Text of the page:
Inside Neuroarchitecture: The Movement Designing with the Mind in Mind

Innovative architects and interior designers are using a greater understanding of the brain to transform how we experience spaces

As far back as Roman times, architects have considered how buildings have an impact on their occupants. Now, they’re turning to neuroarchitecture to apply the insights of neuroscience, and a greater understanding of the brain, to their designs. The result: spaces that not only respond to the way our minds perceive our environment, but that also increase our well-being—from stimulating learning in a school and boosting creativity at work to benefiting patients and staff in healthcare environments.

“The healthcare industry is founded on evidence-based outcomes. With neuroarchitecture, the architecture industry is trying to do the same thing,” says Frederick Marks, an architect who specializes in designing healthcare and science facilities, and a founding board member of the Academy of Neuroscience for Architecture (A.N.F.A.).

Sunset from a top floor of the Salk Institute
Situated on a beachfront site in La Jolla, California, the Salk Institute for Biological Studies utilizes neuroarchitecture to create spaces that can adapt to technological advances and emphasize the well-being of the researchers who work there.

A Collaborative History

Founded in 2002, A.N.F.A. was formed to promote neuroscience research in architecture and advance an understanding of the ways in which humans respond to the built environment. But the history of neuroarchitecture itself can be traced back to the 1950s, and the scientist responsible for developing the polio vaccine, Jonas Salk.

“Salk received funding to start his own institution and went on to establish the Salk Institute for Biological Studies in La Jolla, California,” Marks explains. “He felt that if he was going to build something, he wanted to change how laboratory designs at that time separated different specialists. He saw that much more could be accomplished through a collaborative effort.”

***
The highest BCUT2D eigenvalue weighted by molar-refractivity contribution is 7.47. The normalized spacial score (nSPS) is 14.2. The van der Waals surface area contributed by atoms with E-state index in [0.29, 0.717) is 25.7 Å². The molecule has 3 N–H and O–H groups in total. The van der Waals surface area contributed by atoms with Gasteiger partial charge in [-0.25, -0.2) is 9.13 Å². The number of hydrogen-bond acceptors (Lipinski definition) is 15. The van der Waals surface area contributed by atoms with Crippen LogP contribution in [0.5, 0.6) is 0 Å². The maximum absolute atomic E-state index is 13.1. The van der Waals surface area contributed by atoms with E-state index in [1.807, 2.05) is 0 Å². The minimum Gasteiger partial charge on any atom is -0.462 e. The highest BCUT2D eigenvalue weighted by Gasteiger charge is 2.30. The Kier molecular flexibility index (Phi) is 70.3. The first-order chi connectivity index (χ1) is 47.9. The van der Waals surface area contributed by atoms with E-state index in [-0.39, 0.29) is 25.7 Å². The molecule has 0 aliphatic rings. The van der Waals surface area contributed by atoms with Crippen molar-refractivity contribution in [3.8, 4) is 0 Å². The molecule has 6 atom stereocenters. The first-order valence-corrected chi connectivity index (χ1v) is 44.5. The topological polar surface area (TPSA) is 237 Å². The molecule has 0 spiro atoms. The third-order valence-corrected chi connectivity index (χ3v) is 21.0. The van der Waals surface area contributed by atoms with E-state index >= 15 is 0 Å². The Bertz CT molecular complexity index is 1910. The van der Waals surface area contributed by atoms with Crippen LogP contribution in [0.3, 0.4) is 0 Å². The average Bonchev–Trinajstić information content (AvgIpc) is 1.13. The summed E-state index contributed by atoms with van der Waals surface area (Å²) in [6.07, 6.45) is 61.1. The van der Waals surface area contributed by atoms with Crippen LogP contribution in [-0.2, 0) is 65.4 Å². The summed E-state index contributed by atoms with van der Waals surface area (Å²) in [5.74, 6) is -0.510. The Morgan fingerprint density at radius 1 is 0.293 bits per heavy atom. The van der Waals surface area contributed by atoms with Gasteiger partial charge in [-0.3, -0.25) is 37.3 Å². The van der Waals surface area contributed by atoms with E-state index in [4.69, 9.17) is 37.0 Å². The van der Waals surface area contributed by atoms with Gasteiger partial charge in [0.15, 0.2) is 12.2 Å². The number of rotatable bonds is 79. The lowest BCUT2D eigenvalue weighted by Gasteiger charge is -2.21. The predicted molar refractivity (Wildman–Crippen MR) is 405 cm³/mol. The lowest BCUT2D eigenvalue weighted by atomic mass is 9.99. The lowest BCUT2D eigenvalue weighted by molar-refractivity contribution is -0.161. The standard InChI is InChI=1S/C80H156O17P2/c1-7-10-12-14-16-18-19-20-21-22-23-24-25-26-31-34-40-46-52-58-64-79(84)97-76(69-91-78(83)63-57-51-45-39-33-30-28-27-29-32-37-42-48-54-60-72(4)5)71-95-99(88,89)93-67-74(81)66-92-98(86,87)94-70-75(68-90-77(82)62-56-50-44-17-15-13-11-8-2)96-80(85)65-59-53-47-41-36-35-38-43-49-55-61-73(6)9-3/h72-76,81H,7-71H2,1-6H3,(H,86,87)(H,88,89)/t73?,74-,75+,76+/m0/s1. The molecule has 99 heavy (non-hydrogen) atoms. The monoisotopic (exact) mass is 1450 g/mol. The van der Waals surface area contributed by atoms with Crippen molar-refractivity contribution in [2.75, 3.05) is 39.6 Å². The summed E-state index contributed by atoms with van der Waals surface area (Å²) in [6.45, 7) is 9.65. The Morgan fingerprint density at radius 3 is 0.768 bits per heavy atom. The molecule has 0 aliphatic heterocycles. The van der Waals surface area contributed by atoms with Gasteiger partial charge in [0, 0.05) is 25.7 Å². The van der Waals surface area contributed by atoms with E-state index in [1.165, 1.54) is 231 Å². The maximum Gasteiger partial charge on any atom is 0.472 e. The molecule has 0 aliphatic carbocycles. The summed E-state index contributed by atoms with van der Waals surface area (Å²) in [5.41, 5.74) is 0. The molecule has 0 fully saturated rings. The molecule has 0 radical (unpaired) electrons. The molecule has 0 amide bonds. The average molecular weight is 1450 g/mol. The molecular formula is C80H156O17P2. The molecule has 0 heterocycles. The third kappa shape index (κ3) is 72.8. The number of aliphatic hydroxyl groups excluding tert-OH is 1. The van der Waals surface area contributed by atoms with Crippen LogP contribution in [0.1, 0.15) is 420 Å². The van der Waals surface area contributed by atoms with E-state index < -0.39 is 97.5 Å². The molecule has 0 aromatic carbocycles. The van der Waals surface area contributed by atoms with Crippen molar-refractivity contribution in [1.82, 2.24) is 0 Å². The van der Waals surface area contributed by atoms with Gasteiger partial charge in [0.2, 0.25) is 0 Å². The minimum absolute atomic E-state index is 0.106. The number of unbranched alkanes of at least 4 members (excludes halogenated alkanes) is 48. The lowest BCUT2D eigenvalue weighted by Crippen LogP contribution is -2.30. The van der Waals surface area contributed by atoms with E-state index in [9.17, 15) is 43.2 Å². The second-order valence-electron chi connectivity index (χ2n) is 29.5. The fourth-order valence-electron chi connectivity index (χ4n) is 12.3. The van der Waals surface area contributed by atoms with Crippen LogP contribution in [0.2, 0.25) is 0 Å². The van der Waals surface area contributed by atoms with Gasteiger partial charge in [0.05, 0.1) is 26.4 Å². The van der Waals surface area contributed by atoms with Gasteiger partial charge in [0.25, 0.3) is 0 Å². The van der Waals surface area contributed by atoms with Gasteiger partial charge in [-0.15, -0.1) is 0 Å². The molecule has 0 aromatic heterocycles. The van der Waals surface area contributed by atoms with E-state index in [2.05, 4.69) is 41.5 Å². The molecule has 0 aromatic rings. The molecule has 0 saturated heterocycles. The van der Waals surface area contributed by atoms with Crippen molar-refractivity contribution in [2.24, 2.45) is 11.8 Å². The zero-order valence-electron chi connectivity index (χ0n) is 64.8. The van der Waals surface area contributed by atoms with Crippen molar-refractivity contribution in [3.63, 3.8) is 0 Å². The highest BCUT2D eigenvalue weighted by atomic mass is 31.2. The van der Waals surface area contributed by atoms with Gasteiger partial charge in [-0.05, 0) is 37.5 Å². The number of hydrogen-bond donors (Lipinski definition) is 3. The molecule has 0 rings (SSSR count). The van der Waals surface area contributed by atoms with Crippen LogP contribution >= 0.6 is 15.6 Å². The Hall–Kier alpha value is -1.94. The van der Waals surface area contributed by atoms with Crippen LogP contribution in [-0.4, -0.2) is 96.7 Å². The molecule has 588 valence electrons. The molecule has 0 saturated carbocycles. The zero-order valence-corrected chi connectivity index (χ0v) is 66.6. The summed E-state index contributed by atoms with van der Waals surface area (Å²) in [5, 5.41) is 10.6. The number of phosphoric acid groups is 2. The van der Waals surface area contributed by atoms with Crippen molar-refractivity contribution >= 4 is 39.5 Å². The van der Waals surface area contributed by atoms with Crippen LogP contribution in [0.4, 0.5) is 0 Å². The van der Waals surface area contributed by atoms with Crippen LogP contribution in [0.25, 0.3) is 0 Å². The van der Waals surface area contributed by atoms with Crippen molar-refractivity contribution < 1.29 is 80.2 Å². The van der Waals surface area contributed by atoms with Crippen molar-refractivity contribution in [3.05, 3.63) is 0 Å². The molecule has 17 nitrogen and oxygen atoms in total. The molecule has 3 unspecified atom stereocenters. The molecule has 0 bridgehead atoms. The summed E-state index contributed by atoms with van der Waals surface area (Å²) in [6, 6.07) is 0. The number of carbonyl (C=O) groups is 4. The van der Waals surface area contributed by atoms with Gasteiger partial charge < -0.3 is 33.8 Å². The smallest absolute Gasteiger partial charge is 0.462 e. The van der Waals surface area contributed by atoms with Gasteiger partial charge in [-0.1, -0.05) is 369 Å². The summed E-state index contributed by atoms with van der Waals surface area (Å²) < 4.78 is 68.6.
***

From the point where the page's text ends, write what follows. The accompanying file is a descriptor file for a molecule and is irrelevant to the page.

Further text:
Together with architect Louis Kahn, Salk laid the groundwork for neuroarchitecture and set a precedent for the future. Decades later, when the American Institute of Architects recognized the building with an award, he used his acceptance speech to predict that “the field of neuroscience is growing and will probably be the most important focus of our attention in the 20th century.”

Human-Building Interaction

Today, several leading designers take part in A.N.F.A. symposiums on neuroarchitecture. Most recently, top architects such as Patrik Schumacher, principal of Zaha Hadid Architects, attended the group’s “Quantified Buildings, Quantified Self” seminar, which explored how data on people’s activity in a building can guide better design decisions.

A view from the ground up the side of a building at the Salk institute
Salk’s directive for acclaimed architect Louis Kahn was to “create a facility worthy of a visit by Picasso”—but one that was also to be welcoming, simple, and durable, requiring minimal maintenance.

For instance, this activity data could be gathered in a building such as a hospital, specifically designed with technology to track its patients’ heart rates or sleep patterns, “so there’s an interplay between people and the building,” says Marks. “Such data will become knowledge that eventually benefits the building’s occupants.”